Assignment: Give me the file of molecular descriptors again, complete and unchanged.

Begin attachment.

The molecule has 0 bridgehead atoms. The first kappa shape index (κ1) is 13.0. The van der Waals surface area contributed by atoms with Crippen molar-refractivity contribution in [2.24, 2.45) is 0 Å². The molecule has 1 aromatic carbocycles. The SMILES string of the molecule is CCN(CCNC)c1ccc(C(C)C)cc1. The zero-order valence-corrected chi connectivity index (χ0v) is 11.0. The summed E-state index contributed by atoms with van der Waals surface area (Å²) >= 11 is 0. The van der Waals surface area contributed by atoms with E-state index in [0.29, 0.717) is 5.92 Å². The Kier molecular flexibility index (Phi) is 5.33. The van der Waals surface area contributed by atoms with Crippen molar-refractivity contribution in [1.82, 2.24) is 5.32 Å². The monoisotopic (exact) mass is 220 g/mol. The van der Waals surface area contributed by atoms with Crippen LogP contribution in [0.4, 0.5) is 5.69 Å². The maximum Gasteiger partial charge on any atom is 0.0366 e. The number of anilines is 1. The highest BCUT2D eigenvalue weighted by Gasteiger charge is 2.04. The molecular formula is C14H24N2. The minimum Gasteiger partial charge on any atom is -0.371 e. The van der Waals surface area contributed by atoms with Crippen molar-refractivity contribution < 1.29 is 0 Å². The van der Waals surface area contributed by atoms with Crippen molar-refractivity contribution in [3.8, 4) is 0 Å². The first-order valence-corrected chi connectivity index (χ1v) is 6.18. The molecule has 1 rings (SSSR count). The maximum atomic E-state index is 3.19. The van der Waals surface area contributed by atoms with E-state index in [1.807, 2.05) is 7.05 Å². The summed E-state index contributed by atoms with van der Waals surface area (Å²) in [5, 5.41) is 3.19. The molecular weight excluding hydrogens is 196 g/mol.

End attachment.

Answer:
The molecule has 0 bridgehead atoms. The first kappa shape index (κ1) is 13.0. The van der Waals surface area contributed by atoms with Crippen molar-refractivity contribution in [2.24, 2.45) is 0 Å². The molecule has 1 aromatic carbocycles. The SMILES string of the molecule is CCN(CCNC)c1ccc(C(C)C)cc1. The zero-order valence-corrected chi connectivity index (χ0v) is 11.0. The summed E-state index contributed by atoms with van der Waals surface area (Å²) >= 11 is 0. The van der Waals surface area contributed by atoms with E-state index in [0.29, 0.717) is 5.92 Å². The Kier molecular flexibility index (Phi) is 5.33. The van der Waals surface area contributed by atoms with Crippen molar-refractivity contribution in [1.82, 2.24) is 5.32 Å². The monoisotopic (exact) mass is 220 g/mol. The van der Waals surface area contributed by atoms with Crippen LogP contribution in [0.4, 0.5) is 5.69 Å². The maximum Gasteiger partial charge on any atom is 0.0366 e. The number of anilines is 1. The highest BCUT2D eigenvalue weighted by Gasteiger charge is 2.04. The molecular formula is C14H24N2. The minimum Gasteiger partial charge on any atom is -0.371 e. The van der Waals surface area contributed by atoms with Crippen molar-refractivity contribution < 1.29 is 0 Å². The van der Waals surface area contributed by atoms with Crippen molar-refractivity contribution in [3.8, 4) is 0 Å². The first-order valence-corrected chi connectivity index (χ1v) is 6.18. The molecule has 1 rings (SSSR count). The maximum atomic E-state index is 3.19. The van der Waals surface area contributed by atoms with E-state index in [1.807, 2.05) is 7.05 Å². The summed E-state index contributed by atoms with van der Waals surface area (Å²) in [5, 5.41) is 3.19. The molecular weight excluding hydrogens is 196 g/mol.